What is the course about?
The prop making industry revolves around problem solving, working to a brief, team work and delivering on time. This comprehensive course will introduce you to the challenges of being a prop maker and working to such specifications. The course is based on a collaborative group project, although each student will be encouraged to have an independent and personal input. You will develop ideas, then explore a range of relevant materials and techniques to produce your concept successfully in three dimensions. You will be interpreting and realising a brief,
and working to a deadline. This is an exciting, challenging and creative course, and your final work will be exhibited. It is ideal for students who have already completed part 1 of the 'Introduction to prop making for film,TV, theatre and display' course or an alternative introductory prop making course and wish to learn more about the industry - you will be introduced to progression routes for further study and/ or potential employment.This is a great addition to your CV if you are starting out in prop making as it focuses on working to a brief and realising an end product. Team work and collaboration is a vital skill needed for working in the prop making industry and this course enables you to gain this experience.
What will we cover?
Working to a given brief you will explore and experiment in the following disciplines:
- Contextual research and design development
- Drawing and designing skills
- Working with and understanding scale
- Realisation of ideas and concepts in three dimensions
- Relevant skills appropriate to your design ideas, which could include sculpting in clay or sculpey, carpentry, life casting, mould making and casting, Polystyrene and Styrofoam carving, and fabricating
- Appropriate use of paint effects and finishes
- Working in collaboration and in a team situation
- Working to a deadline and learning installation skills.
What will I achieve?
By the end of this course you should be able to...
- understand and interpret a prop making brief
- understand the design process and relevance of research
- design and develop a concept into three dimensions according to the brief
- analyse, plan and select appropriate techniques and processes to initiate a required 3D outcome
- identify the demands and advantages of working collaboratively
- have realised your individual ideas and concepts successfully into three dimensions
- have made a significant contribution to final installation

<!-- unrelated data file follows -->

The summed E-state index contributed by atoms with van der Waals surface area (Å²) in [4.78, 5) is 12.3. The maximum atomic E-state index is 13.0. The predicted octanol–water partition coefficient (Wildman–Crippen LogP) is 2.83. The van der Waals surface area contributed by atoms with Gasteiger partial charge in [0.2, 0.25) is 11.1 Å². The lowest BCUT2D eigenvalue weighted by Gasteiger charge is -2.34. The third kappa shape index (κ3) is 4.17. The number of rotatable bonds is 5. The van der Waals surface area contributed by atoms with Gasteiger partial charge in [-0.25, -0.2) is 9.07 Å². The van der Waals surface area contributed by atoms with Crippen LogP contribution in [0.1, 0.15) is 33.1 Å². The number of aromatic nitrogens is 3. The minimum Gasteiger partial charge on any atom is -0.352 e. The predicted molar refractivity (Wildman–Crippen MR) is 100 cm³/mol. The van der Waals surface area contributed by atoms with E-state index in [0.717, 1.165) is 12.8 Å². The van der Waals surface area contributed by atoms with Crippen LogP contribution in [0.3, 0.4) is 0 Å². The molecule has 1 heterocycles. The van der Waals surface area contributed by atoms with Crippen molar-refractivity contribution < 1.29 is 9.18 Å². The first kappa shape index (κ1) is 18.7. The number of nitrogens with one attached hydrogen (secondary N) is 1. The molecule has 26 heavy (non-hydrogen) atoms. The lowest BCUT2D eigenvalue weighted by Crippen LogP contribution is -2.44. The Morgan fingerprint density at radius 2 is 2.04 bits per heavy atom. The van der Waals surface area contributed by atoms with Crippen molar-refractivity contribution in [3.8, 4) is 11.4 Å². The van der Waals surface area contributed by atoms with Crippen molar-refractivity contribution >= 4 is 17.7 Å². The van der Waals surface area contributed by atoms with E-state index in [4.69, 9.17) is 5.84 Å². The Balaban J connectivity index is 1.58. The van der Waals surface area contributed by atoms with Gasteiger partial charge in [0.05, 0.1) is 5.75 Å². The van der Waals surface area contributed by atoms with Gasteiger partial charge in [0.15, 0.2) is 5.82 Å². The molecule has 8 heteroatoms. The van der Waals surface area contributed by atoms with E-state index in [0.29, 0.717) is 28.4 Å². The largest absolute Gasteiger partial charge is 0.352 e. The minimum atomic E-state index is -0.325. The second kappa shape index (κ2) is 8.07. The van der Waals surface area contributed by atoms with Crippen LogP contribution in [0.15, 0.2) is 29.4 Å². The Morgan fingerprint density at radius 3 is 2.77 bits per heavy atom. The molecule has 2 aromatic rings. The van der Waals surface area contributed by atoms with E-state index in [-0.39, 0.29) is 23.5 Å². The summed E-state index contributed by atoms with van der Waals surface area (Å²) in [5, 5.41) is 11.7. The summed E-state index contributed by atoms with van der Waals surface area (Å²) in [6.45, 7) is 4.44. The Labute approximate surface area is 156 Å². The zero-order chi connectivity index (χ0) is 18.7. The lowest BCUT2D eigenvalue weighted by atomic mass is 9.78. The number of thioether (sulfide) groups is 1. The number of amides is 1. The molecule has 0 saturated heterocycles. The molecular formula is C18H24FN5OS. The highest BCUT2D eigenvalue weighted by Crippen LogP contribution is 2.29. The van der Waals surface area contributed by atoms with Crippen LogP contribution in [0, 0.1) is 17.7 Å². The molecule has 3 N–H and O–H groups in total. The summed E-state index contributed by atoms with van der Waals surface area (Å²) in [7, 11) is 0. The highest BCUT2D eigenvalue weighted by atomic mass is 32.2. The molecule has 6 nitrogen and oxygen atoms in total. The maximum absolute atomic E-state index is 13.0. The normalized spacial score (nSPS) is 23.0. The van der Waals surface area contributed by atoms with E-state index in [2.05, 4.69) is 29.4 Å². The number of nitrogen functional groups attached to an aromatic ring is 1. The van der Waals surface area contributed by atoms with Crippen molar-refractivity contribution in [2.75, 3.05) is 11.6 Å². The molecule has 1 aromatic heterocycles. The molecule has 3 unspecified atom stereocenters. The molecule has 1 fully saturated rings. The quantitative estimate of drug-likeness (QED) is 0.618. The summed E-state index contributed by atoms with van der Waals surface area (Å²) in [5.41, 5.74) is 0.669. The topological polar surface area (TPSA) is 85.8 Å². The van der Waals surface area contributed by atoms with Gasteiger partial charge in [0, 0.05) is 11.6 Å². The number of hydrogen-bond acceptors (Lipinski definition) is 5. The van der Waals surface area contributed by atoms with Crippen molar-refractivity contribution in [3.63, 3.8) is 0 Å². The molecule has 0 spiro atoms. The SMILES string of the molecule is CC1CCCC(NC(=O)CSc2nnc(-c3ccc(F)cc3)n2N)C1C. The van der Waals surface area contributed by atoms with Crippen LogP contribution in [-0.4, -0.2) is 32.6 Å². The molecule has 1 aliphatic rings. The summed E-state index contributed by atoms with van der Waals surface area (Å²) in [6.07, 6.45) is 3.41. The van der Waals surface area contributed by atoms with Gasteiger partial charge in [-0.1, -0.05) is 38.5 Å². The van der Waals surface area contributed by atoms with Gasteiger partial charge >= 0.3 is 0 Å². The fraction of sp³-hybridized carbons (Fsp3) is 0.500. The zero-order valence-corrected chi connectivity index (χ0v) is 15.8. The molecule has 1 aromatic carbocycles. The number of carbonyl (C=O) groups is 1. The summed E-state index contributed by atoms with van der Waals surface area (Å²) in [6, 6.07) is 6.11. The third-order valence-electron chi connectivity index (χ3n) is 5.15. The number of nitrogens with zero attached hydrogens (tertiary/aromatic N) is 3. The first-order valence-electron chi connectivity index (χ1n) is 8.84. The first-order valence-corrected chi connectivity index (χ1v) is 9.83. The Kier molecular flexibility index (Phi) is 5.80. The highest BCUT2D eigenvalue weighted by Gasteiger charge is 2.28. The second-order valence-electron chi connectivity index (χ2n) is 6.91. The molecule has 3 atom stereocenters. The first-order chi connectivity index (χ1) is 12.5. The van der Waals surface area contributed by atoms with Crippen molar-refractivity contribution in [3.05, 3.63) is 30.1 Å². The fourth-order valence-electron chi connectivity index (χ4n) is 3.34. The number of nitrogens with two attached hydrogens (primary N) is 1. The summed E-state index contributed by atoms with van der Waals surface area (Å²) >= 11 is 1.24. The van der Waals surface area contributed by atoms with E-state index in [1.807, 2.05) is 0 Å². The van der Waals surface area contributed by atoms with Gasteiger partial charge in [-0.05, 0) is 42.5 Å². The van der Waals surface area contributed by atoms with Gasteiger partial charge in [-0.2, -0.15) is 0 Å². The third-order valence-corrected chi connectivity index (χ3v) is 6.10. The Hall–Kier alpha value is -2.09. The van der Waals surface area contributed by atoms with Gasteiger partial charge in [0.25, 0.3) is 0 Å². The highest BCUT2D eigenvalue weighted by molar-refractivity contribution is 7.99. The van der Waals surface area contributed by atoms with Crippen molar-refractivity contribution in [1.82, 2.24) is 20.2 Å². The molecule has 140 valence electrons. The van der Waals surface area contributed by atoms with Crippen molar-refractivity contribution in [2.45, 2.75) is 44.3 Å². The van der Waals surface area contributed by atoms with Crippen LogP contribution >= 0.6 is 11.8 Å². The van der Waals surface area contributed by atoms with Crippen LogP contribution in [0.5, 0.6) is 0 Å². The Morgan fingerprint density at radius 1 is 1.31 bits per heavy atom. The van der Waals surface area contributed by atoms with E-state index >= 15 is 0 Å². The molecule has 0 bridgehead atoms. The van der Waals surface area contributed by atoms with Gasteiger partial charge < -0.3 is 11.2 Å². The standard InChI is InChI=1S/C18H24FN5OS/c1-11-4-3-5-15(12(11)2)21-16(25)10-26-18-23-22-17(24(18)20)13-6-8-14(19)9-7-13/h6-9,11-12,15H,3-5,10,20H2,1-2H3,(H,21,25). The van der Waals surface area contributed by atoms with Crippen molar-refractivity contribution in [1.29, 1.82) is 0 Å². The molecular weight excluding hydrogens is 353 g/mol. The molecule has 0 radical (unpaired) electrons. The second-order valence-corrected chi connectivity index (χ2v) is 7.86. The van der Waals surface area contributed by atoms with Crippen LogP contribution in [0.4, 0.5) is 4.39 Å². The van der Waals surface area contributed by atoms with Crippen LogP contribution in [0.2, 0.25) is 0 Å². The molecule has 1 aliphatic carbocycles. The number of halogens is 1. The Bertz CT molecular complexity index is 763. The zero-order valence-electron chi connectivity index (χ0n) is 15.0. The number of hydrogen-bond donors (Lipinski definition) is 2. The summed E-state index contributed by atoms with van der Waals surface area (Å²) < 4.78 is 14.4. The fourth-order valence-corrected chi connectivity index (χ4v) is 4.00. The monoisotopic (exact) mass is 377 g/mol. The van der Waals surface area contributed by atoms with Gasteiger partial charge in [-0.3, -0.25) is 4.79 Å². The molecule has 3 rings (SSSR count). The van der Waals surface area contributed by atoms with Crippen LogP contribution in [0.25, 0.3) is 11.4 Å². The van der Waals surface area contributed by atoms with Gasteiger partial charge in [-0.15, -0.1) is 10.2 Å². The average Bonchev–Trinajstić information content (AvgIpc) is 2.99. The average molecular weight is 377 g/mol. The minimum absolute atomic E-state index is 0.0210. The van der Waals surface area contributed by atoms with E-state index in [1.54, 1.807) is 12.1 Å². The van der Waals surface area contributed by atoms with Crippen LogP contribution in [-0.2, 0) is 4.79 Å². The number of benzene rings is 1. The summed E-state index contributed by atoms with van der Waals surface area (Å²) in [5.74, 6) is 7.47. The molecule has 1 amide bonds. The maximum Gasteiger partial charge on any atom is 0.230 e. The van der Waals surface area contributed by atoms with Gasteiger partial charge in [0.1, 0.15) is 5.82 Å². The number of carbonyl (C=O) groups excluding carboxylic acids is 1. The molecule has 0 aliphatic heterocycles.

- identify areas within the prop making industry that might use your specific area of work.
What level is the course and do I need any particular skills?
This is an intensive course that is intended for those who have done part 1 of the Introduction to prop making course or have equivalent experience. It is not suitable for absolute beginners.
How will I be taught, and will there be any work outside the class?
Brainstorming, group discussion and one-to-one tutorials will all play an important part in this vibrant course. This is a collaborative project, but with plenty of opportunity for you to develop your ideas on an individual basis, in pairs, or more collectively should you choose providing you are responding to the brief. You will be given practical advice to help you realise your ideas in three dimensions as effectively as possible, and given the opportunity to work with different techniques and processes. Although this is not mandatory, there will be an option to develop work outside of class and you will be encouraged to visit London’s vibrant museums and art galleries to gather ideas. Research is a key word when we talk about design, and history gives us plenty of material to work with. You will be shown examples of work from relevant practising artists, sculptors and prop makers and you will receive information about progression routes available to you.
Are there any other costs? Is there anything I need to bring?
Please bring a small sketch pad, drawing materials i.e. pencils, graphite, pen, a tablet if you have one, and messy working clothes or overalls, and sturdy shoes. A camera/phone camera would be good to record processes and development. Basic materials are provided, although depending on the ambition of your design, you may need to purchase or source further materials. In this case you will be advised by the tutor in class about what/where to buy.
When I've finished, what course can I do next?
Your tutor will discuss progression possibilities with you, either in terms of further study, or possible employment avenues.
General information and advice on courses at Build is available from the Student Centre and Library on Monday to Friday from 12:00 – 19:00.
See the course guide for term dates and further details